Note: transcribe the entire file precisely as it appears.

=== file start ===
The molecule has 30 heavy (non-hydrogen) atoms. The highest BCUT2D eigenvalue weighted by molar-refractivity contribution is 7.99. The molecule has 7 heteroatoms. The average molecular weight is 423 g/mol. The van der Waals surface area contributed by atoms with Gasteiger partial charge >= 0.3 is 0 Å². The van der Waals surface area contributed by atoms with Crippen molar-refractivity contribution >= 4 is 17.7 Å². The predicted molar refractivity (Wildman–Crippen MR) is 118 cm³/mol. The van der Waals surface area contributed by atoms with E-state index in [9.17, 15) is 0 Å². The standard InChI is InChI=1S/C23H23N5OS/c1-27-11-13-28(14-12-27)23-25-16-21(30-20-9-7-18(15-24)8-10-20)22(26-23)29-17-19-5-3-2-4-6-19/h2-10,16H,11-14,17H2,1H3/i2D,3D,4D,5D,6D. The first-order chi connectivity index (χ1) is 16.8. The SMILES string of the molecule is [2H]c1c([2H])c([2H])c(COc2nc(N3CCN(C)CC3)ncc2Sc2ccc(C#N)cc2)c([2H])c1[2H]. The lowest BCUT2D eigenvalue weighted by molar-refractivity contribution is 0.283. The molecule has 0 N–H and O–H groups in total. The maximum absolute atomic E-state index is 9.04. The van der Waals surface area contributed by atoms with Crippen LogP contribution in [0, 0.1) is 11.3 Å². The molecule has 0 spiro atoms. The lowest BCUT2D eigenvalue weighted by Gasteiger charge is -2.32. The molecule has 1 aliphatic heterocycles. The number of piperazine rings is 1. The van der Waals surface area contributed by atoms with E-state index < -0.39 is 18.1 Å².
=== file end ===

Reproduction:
The molecule has 30 heavy (non-hydrogen) atoms. The highest BCUT2D eigenvalue weighted by molar-refractivity contribution is 7.99. The molecule has 7 heteroatoms. The average molecular weight is 423 g/mol. The van der Waals surface area contributed by atoms with Gasteiger partial charge >= 0.3 is 0 Å². The van der Waals surface area contributed by atoms with Crippen molar-refractivity contribution >= 4 is 17.7 Å². The predicted molar refractivity (Wildman–Crippen MR) is 118 cm³/mol. The van der Waals surface area contributed by atoms with E-state index in [9.17, 15) is 0 Å². The standard InChI is InChI=1S/C23H23N5OS/c1-27-11-13-28(14-12-27)23-25-16-21(30-20-9-7-18(15-24)8-10-20)22(26-23)29-17-19-5-3-2-4-6-19/h2-10,16H,11-14,17H2,1H3/i2D,3D,4D,5D,6D. The first-order chi connectivity index (χ1) is 16.8. The SMILES string of the molecule is [2H]c1c([2H])c([2H])c(COc2nc(N3CCN(C)CC3)ncc2Sc2ccc(C#N)cc2)c([2H])c1[2H]. The lowest BCUT2D eigenvalue weighted by molar-refractivity contribution is 0.283. The molecule has 0 N–H and O–H groups in total. The maximum absolute atomic E-state index is 9.04. The van der Waals surface area contributed by atoms with Crippen LogP contribution in [0, 0.1) is 11.3 Å². The molecule has 0 spiro atoms. The lowest BCUT2D eigenvalue weighted by Gasteiger charge is -2.32. The molecule has 1 aliphatic heterocycles. The number of piperazine rings is 1. The van der Waals surface area contributed by atoms with E-state index < -0.39 is 18.1 Å².